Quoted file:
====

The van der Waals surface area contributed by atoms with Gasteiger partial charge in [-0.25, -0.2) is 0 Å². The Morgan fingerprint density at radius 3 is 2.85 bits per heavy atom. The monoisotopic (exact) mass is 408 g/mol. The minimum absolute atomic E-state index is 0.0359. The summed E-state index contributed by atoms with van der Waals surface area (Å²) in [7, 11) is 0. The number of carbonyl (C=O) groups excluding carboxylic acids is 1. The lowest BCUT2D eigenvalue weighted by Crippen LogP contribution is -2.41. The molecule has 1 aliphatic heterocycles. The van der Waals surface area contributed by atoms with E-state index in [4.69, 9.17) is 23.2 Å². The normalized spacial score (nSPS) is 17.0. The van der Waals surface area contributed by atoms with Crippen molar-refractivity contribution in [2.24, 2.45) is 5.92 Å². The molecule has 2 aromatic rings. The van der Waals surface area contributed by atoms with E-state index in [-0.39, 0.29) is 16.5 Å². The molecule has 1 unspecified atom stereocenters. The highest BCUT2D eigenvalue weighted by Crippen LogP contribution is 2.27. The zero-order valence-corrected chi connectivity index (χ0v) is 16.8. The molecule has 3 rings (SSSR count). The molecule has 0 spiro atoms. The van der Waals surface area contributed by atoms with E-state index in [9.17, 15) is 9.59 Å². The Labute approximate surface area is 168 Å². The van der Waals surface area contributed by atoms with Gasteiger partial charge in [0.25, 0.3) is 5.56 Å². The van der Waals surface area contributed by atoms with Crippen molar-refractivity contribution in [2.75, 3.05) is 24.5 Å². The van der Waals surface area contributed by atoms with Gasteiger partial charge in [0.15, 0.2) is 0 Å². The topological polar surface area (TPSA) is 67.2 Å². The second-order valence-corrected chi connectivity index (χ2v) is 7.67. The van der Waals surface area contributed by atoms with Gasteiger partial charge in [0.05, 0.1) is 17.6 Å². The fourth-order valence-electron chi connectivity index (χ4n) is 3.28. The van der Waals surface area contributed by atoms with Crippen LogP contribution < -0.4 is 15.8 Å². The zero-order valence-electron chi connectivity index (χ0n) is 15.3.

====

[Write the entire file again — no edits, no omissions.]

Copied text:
The van der Waals surface area contributed by atoms with Gasteiger partial charge in [-0.25, -0.2) is 0 Å². The Morgan fingerprint density at radius 3 is 2.85 bits per heavy atom. The monoisotopic (exact) mass is 408 g/mol. The minimum absolute atomic E-state index is 0.0359. The summed E-state index contributed by atoms with van der Waals surface area (Å²) in [7, 11) is 0. The number of carbonyl (C=O) groups excluding carboxylic acids is 1. The lowest BCUT2D eigenvalue weighted by Crippen LogP contribution is -2.41. The molecule has 1 aliphatic heterocycles. The van der Waals surface area contributed by atoms with E-state index in [4.69, 9.17) is 23.2 Å². The normalized spacial score (nSPS) is 17.0. The van der Waals surface area contributed by atoms with Crippen molar-refractivity contribution in [2.24, 2.45) is 5.92 Å². The molecule has 2 aromatic rings. The van der Waals surface area contributed by atoms with E-state index in [-0.39, 0.29) is 16.5 Å². The molecule has 1 unspecified atom stereocenters. The highest BCUT2D eigenvalue weighted by Crippen LogP contribution is 2.27. The zero-order valence-corrected chi connectivity index (χ0v) is 16.8. The molecule has 3 rings (SSSR count). The molecule has 0 spiro atoms. The van der Waals surface area contributed by atoms with E-state index in [9.17, 15) is 9.59 Å². The Labute approximate surface area is 168 Å². The van der Waals surface area contributed by atoms with Gasteiger partial charge in [0.25, 0.3) is 5.56 Å². The van der Waals surface area contributed by atoms with Crippen molar-refractivity contribution in [2.75, 3.05) is 24.5 Å². The van der Waals surface area contributed by atoms with Gasteiger partial charge in [0.15, 0.2) is 0 Å². The topological polar surface area (TPSA) is 67.2 Å². The second-order valence-corrected chi connectivity index (χ2v) is 7.67. The van der Waals surface area contributed by atoms with Gasteiger partial charge in [0.05, 0.1) is 17.6 Å². The fourth-order valence-electron chi connectivity index (χ4n) is 3.28. The van der Waals surface area contributed by atoms with Crippen LogP contribution < -0.4 is 15.8 Å². The zero-order valence-electron chi connectivity index (χ0n) is 15.3.